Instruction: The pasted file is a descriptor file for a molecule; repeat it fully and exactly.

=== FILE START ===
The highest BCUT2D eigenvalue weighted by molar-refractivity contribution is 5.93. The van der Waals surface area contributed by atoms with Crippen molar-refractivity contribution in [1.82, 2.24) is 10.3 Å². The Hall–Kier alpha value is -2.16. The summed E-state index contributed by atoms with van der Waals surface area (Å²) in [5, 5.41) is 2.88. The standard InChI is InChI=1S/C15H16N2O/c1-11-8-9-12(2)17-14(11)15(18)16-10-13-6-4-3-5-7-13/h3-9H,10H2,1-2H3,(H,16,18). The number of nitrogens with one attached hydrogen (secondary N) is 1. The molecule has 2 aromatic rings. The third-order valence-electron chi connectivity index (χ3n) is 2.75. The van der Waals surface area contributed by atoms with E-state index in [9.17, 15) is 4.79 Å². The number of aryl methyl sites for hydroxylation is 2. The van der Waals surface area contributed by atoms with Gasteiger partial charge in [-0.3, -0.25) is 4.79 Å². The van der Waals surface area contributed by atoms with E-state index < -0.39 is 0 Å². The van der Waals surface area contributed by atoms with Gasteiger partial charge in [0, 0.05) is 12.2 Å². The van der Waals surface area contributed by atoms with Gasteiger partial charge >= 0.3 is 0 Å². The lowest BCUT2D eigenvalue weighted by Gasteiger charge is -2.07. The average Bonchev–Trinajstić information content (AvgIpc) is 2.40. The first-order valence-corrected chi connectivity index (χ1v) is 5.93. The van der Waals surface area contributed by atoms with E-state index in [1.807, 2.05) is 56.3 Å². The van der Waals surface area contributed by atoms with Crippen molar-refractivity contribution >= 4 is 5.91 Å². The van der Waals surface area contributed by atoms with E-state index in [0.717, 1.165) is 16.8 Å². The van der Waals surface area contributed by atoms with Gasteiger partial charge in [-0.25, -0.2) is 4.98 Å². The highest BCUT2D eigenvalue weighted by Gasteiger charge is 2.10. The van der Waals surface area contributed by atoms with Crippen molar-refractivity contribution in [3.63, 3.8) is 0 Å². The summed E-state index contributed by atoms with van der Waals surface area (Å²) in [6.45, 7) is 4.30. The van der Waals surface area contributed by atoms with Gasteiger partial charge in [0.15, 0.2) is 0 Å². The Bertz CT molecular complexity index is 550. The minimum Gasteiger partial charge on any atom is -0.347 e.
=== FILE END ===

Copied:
The highest BCUT2D eigenvalue weighted by molar-refractivity contribution is 5.93. The van der Waals surface area contributed by atoms with Crippen molar-refractivity contribution in [1.82, 2.24) is 10.3 Å². The Hall–Kier alpha value is -2.16. The summed E-state index contributed by atoms with van der Waals surface area (Å²) in [5, 5.41) is 2.88. The standard InChI is InChI=1S/C15H16N2O/c1-11-8-9-12(2)17-14(11)15(18)16-10-13-6-4-3-5-7-13/h3-9H,10H2,1-2H3,(H,16,18). The number of nitrogens with one attached hydrogen (secondary N) is 1. The molecule has 2 aromatic rings. The third-order valence-electron chi connectivity index (χ3n) is 2.75. The van der Waals surface area contributed by atoms with E-state index in [9.17, 15) is 4.79 Å². The number of aryl methyl sites for hydroxylation is 2. The van der Waals surface area contributed by atoms with Gasteiger partial charge in [-0.3, -0.25) is 4.79 Å². The van der Waals surface area contributed by atoms with E-state index < -0.39 is 0 Å². The van der Waals surface area contributed by atoms with Gasteiger partial charge in [0, 0.05) is 12.2 Å². The van der Waals surface area contributed by atoms with Gasteiger partial charge >= 0.3 is 0 Å². The lowest BCUT2D eigenvalue weighted by Gasteiger charge is -2.07. The average Bonchev–Trinajstić information content (AvgIpc) is 2.40. The first-order valence-corrected chi connectivity index (χ1v) is 5.93. The van der Waals surface area contributed by atoms with E-state index in [1.807, 2.05) is 56.3 Å². The van der Waals surface area contributed by atoms with Crippen molar-refractivity contribution >= 4 is 5.91 Å². The van der Waals surface area contributed by atoms with E-state index in [0.717, 1.165) is 16.8 Å². The van der Waals surface area contributed by atoms with Gasteiger partial charge in [-0.25, -0.2) is 4.98 Å². The highest BCUT2D eigenvalue weighted by Gasteiger charge is 2.10. The van der Waals surface area contributed by atoms with Crippen molar-refractivity contribution in [3.63, 3.8) is 0 Å². The summed E-state index contributed by atoms with van der Waals surface area (Å²) in [6.45, 7) is 4.30. The van der Waals surface area contributed by atoms with Gasteiger partial charge in [0.15, 0.2) is 0 Å². The Bertz CT molecular complexity index is 550. The minimum Gasteiger partial charge on any atom is -0.347 e.